I don't even know where to begin with The FP. Honestly, I don't. After clicking on a link @davidcinema posted on Twitter about The 10 Worst Movies On Netflix (and being that I kind of dig trash), I decided to check some of them out. Well, I was going to check out some of them, but now I just might settle on one.

The FP, as far as I can discern, tells the story of a futuristic world where conflicts are settled via a dance-battle videogame. This game, known as Beat Beat Revelation, apparently is the primary way of conducting hardcore business. No, seriously. Rival gangs from the 245 and the 248 compete in these dance-offs with the loser dying on the machine, or as they put it, 187'd. 

I can't believe I'm going to continue, but anyway, after losing his brother BTRO to a Beat Beat Revelation related death (I'm still holding out that he died from pre-existing conditions), main character JTRO is left to wander the earth, like Stallone in the arguably more impactful First Blood. And as much as JTRO would like to continue this paltry existence, it appears he must avenge his brother's death. Not just for BTRO, no. But for the ducks at the pond. That's not a clever phrase, either. I mean it. The f--king ducks. At the f--king pond.

Monday, February 10, 2014

Do you really love me? Or am I just convenient?

There's going to be a moment in each of our lives where we're going to have to make the decision to hang it up, call it, walk away and/or say goodbye. If we're lucky, we'll actually get to choose this moment. It might be the end of a career, or even the end of a relationship. It could be about finally growing up, letting go or possibly even relenting and simply changing the way we've been doing things for years. I doubt many of us look forward to this moment, but the more we accept the fact that things end, the better off we'll all be.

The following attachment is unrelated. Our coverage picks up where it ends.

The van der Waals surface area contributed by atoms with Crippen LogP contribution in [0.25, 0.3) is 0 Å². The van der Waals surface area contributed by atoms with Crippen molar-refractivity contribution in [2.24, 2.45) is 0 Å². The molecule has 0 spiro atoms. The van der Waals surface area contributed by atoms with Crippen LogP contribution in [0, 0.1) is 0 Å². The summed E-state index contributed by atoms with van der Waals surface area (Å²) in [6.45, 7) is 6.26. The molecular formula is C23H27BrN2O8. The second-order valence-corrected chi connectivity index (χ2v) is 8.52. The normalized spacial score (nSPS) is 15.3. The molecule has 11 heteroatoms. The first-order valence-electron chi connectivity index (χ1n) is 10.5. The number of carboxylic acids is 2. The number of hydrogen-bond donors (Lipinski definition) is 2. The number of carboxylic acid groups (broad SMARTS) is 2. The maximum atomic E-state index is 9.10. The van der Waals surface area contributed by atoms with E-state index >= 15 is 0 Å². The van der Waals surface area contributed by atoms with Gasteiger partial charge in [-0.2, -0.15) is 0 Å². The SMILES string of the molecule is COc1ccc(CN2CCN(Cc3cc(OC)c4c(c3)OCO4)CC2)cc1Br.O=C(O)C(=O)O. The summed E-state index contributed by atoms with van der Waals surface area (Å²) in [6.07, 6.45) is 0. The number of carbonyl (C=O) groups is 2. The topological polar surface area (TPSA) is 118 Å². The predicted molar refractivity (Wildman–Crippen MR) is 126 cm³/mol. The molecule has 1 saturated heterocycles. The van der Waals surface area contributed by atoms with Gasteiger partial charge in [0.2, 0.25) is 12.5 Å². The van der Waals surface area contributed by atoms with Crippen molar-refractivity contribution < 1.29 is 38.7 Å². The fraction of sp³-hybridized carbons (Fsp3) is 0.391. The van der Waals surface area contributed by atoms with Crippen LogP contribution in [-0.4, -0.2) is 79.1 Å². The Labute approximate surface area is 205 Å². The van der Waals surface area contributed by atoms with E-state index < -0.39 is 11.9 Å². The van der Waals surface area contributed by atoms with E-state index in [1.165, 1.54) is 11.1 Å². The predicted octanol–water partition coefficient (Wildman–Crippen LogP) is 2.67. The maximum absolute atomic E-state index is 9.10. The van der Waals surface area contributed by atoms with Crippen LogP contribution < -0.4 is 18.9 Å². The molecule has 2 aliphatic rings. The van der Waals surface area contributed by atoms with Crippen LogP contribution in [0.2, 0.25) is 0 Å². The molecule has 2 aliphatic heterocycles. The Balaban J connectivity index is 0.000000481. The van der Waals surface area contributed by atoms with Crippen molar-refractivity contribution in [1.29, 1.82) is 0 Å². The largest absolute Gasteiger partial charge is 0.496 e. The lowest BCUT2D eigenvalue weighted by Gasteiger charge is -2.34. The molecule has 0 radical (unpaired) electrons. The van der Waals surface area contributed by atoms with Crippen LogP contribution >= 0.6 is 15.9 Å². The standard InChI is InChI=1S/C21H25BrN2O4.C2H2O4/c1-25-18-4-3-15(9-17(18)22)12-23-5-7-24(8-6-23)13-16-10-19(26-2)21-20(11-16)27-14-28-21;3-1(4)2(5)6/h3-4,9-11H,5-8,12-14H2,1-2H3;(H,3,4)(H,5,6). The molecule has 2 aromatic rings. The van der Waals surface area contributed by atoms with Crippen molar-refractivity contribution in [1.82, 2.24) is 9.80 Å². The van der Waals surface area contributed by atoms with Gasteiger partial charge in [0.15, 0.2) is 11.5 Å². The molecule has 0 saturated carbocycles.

A Late Quartet isn't exactly about this moment, but the idea permeates nearly every frame. In director Yaron Zilberman's 2012 film, a quartet of world-class musicians face the end of their legendary run. This group, known as The Fugue, has been together for over 3,000 performances, but rather abruptly, the whole thing begins to unravel.

The eldest member, cellist Peter (the legendary Christopher Walken), has come to find out he can no longer continue performing. The other three, to an extent, refuse to accept this. Jules, (Catherine Keener) who rightfully sees Peter as a father figure, is devastated more personally than professionally. Her husband, second violinist Robert (Philip Seymour Hoffman), sees their rigid roles finally being bent, and uses Peter's exit as a chance to move up in the quartet's hierarchy. And finally, there's Daniel (Mark Ivanir), the founder of the group and arguably the most (self) important. For him, the music is everything, until he finally questions what he is truly passionate about. The answer, surprisingly, will tear them apart far more than Peter's departure. It will also mark the moment where each individual will decide whether or not they are ready to truly move on with their lives.